Thousands protest sectarian discrimination in Bahrain
Published Friday, March 21, 2014
Thousands of Bahrainis demonstrated near Manama Friday against sectarian discrimination targeting the majority Shia sect in the US-backed kingdom.
"No to discrimination," chanted protesters brandishing Bahrain's red-and-white flag as they marched along Budaiya main road, which links dozens of villages with the capital, witnesses said.
Ali Salman, chief cleric of the Wefaq Shia political party was among leaders of the opposition who participated, according to images the group posted online.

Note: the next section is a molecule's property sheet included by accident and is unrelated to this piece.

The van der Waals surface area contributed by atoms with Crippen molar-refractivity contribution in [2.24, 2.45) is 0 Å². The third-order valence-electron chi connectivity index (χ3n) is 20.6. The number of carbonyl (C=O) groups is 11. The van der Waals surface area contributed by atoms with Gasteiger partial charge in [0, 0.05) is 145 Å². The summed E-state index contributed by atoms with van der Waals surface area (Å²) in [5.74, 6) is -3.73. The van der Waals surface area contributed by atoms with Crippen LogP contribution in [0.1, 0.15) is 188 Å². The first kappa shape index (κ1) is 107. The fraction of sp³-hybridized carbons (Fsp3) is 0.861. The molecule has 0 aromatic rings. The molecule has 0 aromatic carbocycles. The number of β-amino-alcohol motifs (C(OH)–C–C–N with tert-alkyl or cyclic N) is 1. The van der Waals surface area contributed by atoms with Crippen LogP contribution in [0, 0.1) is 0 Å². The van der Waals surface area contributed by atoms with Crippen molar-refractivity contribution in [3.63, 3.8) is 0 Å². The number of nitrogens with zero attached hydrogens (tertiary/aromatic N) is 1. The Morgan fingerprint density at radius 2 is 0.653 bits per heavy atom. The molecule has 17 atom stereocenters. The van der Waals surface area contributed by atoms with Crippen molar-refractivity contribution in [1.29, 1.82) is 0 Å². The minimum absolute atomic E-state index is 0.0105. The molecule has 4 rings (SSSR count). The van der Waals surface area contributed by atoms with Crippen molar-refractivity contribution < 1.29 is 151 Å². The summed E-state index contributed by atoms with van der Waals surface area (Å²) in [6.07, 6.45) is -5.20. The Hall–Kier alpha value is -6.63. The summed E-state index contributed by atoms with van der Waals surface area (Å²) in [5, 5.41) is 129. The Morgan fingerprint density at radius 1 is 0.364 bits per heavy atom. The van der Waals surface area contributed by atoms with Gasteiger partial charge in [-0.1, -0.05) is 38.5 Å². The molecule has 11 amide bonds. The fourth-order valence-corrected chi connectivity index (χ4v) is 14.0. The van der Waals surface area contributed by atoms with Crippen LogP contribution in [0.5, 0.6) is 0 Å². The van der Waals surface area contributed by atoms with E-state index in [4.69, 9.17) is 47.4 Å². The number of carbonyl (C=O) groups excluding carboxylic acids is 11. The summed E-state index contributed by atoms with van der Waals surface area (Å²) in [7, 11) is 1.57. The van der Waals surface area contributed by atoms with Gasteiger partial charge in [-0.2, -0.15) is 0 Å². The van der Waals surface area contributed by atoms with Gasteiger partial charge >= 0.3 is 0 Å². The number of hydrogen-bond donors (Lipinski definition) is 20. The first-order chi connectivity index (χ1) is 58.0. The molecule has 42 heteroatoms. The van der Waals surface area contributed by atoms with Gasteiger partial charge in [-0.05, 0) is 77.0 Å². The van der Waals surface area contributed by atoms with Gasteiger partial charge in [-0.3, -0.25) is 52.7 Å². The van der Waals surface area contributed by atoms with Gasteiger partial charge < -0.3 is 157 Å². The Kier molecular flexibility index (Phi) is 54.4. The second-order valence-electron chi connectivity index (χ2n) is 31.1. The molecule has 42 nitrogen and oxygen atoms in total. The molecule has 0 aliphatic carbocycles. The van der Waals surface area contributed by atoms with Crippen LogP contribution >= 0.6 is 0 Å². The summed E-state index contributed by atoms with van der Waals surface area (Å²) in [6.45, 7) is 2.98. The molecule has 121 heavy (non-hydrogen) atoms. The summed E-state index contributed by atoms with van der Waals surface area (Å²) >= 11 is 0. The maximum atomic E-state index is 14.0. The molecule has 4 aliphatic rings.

They carried posters of prominent opponents jailed over their roles in the anti-regime uprising of February 2011, including the Sunni head of the secular Waed party, Ibrahim Sharif, who is serving a five-year sentence.
"Sectarian discrimination is eating into the body of Bahrain in a systematic way applied by authorities," opposition groups said in a statement at the end of the demonstration, referring to the al-Khalifa dynasty which has ruled the country since 1783.
Bahrain's autocratic rulers have been accused by human rights activists of sowing sectarian tension in the country.
Dozens of Shia mosques have been demolished by authorities, while the regime bars Shias from holding important posts in government.
The protest was held on the occasion of the UN's International Day for the Elimination of Racial Discrimination.